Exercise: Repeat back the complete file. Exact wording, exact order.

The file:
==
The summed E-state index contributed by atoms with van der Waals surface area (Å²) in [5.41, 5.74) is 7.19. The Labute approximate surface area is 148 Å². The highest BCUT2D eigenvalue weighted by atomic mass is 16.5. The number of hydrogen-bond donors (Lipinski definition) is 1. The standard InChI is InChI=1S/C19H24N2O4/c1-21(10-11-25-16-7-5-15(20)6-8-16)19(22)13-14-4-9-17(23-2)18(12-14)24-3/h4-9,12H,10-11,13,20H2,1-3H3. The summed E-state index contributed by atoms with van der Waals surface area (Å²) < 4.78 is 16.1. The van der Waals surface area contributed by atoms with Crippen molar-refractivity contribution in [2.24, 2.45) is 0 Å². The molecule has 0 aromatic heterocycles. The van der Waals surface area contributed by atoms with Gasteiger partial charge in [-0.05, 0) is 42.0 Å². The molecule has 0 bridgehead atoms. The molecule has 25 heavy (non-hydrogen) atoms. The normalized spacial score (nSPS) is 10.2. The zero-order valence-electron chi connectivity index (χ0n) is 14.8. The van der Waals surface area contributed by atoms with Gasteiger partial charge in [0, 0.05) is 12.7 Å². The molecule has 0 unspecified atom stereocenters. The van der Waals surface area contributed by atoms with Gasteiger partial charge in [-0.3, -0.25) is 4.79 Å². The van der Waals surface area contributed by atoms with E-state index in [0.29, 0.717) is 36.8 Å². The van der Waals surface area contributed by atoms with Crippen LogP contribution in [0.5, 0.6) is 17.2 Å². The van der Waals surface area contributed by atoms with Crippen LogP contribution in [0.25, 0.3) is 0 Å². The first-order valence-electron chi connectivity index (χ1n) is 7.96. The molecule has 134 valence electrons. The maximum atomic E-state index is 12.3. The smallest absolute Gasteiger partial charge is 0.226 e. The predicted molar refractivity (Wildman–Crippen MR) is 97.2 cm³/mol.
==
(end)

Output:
The summed E-state index contributed by atoms with van der Waals surface area (Å²) in [5.41, 5.74) is 7.19. The Labute approximate surface area is 148 Å². The highest BCUT2D eigenvalue weighted by atomic mass is 16.5. The number of hydrogen-bond donors (Lipinski definition) is 1. The standard InChI is InChI=1S/C19H24N2O4/c1-21(10-11-25-16-7-5-15(20)6-8-16)19(22)13-14-4-9-17(23-2)18(12-14)24-3/h4-9,12H,10-11,13,20H2,1-3H3. The summed E-state index contributed by atoms with van der Waals surface area (Å²) < 4.78 is 16.1. The van der Waals surface area contributed by atoms with Crippen molar-refractivity contribution in [2.24, 2.45) is 0 Å². The molecule has 0 aromatic heterocycles. The van der Waals surface area contributed by atoms with Gasteiger partial charge in [-0.05, 0) is 42.0 Å². The molecule has 0 bridgehead atoms. The molecule has 25 heavy (non-hydrogen) atoms. The normalized spacial score (nSPS) is 10.2. The zero-order valence-electron chi connectivity index (χ0n) is 14.8. The van der Waals surface area contributed by atoms with Gasteiger partial charge in [0, 0.05) is 12.7 Å². The molecule has 0 unspecified atom stereocenters. The van der Waals surface area contributed by atoms with Gasteiger partial charge in [-0.3, -0.25) is 4.79 Å². The van der Waals surface area contributed by atoms with E-state index in [0.29, 0.717) is 36.8 Å². The van der Waals surface area contributed by atoms with Crippen LogP contribution in [0.5, 0.6) is 17.2 Å². The van der Waals surface area contributed by atoms with Crippen LogP contribution in [0.25, 0.3) is 0 Å². The first-order valence-electron chi connectivity index (χ1n) is 7.96. The molecule has 134 valence electrons. The maximum atomic E-state index is 12.3. The smallest absolute Gasteiger partial charge is 0.226 e. The predicted molar refractivity (Wildman–Crippen MR) is 97.2 cm³/mol.